A friend of mine who knows I am pretty
OCD organized asked me if I have a system for centralizing the content I consume. He was mostly focused on blogs and videos but it prompted me to think about how I conceptualize my entire information stack. If you are an infovore you hopefully have a system that outperforms a bouquet of 50 open browser tabs and colored Post-It notes taped to your monitor. But what does it even mean to say your system “outperforms”?
It depends on your objectives. Let’s start there.
Objectives of a personal info management system
I’ve been thinking about how I organize info since my days of using an iGoogle homepage. I used to take notes in Gmail and used Google Keep to hold to-do lists. Since then my system has evolved to serve 3 key needs.
1. Automatically filter sources
A connected world with essentially zero marginal transmission costs means information is free. Like a fat dividend from electricity. The tax on this dividend is of course FOMO. It’s a battle for your attention and the beeps and notifications on your phone are its weapons. Your defense is curation. Who to follow on social media, what blog feeds to subscribe to, Spotify and Netflix profiles that invite desired recs.
2. File selected content for future reference
Your Chrome bookmarks are probably a dumpster fire. Go ahead, take a few hours — organize and prune it, agonize over folder names and what should nest under what. You still won’t reference it in the future. You’ll probably just google the thing you are interested in only to discover that you bookmarked it long ago. Bookmarks are not a system. At best, if you scan through them they remind you of something you might still care about.
Instead, bisect filing into short term and long term notes.
- Short term filing: A low friction way to cache content or to-do lists. You will want to queue in a handy place so you can revisit it when you have time.
- Long term filing: If it’s worthy of coming back to in the future to either use it, recommend it, or simply refresh yourself then it can be promoted to long term storage. To facilitate later retrieval you might take notes, highlight it, or tag it. How you promote it may be related to how you intend to use it in the future.
3. Retrieve content
It may seem obvious that you want to retrieve your notes or filed sources. But in thinking about the design of the file management system, it’s worth spelling out reasons you retrieve:
- Teaching others
- Writing for work or pleasure
- Recommending a restaurant, attraction, or book. How many times have you drawn a blank when asked for a rec?
- Surfacing research relevant to an argument at hand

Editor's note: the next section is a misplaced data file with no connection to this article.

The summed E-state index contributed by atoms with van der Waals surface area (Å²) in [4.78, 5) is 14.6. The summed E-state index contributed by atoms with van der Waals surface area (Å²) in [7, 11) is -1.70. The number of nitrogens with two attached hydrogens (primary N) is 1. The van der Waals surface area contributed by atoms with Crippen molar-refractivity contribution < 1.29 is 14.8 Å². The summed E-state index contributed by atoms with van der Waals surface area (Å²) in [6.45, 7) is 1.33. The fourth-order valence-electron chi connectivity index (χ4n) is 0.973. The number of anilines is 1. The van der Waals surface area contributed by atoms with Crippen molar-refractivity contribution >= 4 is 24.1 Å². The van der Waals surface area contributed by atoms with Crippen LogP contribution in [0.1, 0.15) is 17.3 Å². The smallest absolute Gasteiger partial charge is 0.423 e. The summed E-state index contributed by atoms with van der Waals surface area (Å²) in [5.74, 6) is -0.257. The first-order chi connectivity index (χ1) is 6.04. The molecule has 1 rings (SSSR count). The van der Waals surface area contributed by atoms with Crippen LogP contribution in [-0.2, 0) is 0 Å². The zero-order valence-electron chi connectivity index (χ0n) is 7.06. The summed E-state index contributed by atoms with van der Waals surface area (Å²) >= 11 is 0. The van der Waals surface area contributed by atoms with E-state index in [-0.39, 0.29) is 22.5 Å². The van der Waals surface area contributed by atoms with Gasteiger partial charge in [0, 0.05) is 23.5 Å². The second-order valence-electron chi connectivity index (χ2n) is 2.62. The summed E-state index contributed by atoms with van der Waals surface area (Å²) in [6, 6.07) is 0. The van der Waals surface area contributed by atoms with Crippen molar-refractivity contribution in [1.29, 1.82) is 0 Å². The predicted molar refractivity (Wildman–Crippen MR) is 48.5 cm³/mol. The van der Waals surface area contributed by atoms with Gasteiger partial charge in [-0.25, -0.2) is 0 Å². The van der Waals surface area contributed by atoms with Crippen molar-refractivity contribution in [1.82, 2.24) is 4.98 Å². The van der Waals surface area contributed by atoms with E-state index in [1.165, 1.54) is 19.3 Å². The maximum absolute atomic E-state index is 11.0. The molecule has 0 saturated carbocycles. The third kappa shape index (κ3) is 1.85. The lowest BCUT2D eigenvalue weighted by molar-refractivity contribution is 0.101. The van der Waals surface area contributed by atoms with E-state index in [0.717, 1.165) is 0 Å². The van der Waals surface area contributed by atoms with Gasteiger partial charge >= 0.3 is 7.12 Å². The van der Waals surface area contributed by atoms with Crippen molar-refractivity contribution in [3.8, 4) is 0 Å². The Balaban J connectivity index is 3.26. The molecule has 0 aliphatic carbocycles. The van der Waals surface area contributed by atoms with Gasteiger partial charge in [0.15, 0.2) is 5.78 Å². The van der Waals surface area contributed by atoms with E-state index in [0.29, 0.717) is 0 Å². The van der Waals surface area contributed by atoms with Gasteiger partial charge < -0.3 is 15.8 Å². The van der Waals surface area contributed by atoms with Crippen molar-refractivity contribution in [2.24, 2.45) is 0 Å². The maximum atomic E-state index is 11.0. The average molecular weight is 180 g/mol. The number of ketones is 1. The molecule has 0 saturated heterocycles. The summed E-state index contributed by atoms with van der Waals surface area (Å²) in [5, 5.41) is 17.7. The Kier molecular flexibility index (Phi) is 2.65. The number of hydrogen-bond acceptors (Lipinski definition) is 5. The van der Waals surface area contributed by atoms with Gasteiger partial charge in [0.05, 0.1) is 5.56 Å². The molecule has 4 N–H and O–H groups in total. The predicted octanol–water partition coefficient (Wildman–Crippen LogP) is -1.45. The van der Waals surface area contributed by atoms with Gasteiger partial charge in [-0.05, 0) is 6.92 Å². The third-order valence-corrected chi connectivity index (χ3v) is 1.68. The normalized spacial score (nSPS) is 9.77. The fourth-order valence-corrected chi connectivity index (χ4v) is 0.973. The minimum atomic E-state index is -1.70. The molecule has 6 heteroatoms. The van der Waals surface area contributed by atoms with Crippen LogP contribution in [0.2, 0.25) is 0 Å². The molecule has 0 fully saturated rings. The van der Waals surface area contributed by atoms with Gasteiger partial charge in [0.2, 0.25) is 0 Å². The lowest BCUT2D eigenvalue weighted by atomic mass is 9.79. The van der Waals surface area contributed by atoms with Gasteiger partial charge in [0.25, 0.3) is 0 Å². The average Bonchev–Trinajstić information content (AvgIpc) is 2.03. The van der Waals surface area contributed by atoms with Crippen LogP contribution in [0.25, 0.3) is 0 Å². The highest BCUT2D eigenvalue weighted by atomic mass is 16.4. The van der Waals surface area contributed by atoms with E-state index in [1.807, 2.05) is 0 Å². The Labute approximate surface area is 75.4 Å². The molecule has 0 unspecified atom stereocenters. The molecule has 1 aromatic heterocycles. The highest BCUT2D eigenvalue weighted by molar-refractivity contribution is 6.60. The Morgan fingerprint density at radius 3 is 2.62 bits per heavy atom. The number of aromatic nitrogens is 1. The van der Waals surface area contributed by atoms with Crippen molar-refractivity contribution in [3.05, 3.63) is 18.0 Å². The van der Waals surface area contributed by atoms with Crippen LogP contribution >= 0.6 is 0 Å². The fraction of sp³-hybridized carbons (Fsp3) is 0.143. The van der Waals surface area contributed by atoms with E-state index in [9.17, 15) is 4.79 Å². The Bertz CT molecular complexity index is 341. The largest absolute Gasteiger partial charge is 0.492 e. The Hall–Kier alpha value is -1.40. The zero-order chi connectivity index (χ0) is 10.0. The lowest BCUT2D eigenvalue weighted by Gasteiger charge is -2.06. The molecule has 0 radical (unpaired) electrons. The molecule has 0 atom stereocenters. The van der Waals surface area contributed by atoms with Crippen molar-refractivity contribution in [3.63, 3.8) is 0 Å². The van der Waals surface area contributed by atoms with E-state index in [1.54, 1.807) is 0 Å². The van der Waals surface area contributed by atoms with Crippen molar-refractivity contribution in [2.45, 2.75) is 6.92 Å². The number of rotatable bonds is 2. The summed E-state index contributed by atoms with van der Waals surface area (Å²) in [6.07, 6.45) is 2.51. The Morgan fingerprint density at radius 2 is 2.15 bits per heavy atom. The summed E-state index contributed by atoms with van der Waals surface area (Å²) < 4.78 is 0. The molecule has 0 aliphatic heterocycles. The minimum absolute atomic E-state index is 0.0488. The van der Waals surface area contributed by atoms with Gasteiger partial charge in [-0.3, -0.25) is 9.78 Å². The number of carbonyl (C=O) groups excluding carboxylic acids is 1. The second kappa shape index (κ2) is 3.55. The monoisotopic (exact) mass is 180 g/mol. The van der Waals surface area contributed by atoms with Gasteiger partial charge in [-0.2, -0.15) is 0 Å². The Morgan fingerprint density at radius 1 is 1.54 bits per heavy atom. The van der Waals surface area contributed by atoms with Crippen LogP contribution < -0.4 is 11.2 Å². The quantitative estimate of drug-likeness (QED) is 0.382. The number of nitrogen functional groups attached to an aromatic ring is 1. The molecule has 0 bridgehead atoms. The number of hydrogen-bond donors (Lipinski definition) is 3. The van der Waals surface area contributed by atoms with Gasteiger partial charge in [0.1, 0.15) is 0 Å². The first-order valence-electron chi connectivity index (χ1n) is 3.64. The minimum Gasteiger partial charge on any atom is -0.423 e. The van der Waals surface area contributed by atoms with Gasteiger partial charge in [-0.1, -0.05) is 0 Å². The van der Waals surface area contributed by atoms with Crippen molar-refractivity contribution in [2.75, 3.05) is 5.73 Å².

- Remembering pointers for how to perform your workout or presentation
- Maintaining to-do lists
- Researching a trip, a recipe, home project, financial plan
- Affirmations or habits you are practicing to reinforce
Facilitating rapid and effective retrieval demands a proper mix of conceptual and technical features depending on the ultimate action you are retrieving for.
Ability to search or scan
Storage needs to be both searchable and browsable. You will often remember a keyword that will help you find the note you created. Just as you search your email. But it’s equally important that your notes are browsable so you can scan your notes to jog your memory or resurface content that your past self thought was interesting. Browsability implies that the note hierarchy is collapsible. By nesting notes, the entire data structure is compact and more navigable. The number of layers is debatable and a matter of preference. As an example, I find Evernote to be a bit restricted (stacks, notebooks, notes) but serviceable.
Cloud-based yet exportable
You will need to store and retrieve anytime, anywhere. Fortunately most tools these days will be cloud-based. However, apps come and go so the ability to export is non-negotiable. Turnover at Evernote’s parent company in 2018 prompted a rash of articles about how to back up and export your notes in the event they went under. You don’t want to be at the complete mercy of your cloud-based app. You may also want the ability to access your notes when offline. Airplanes come to mind here. Device/desktop sync should be mostly seamless. I’ve seen some glitchy behavior in modern apps (for example notes being duplicated or briefly invisible during an unusually long refresh) but these should be relatively rare exceptions or the app will be to frustrating to stick with.
Fast, clean design
These apps will be some of your most heavily used so the experience should be inviting. It should be consistently fast. Even brief moments of lag will become major annoyances once multiplied by your frequent use. There is some leeway here. Google Drive is probably too slow to keep to-do lists but its greater flexibility for handling more complex docs makes it a reasonable home for content notes or financial models. Your app’s maximum acceptable latency will be dictated by the fastest twitch activity it’s required to handle.
If you got this far, it is likely that you are considering your own objectives. It’s ok if they feel abstract at this point. In Part II of this series we will look at the conceptual design of my own system and what principles guide my objectives which can give you some clay to work with.
Go to Part II: Conceptual Design (pending)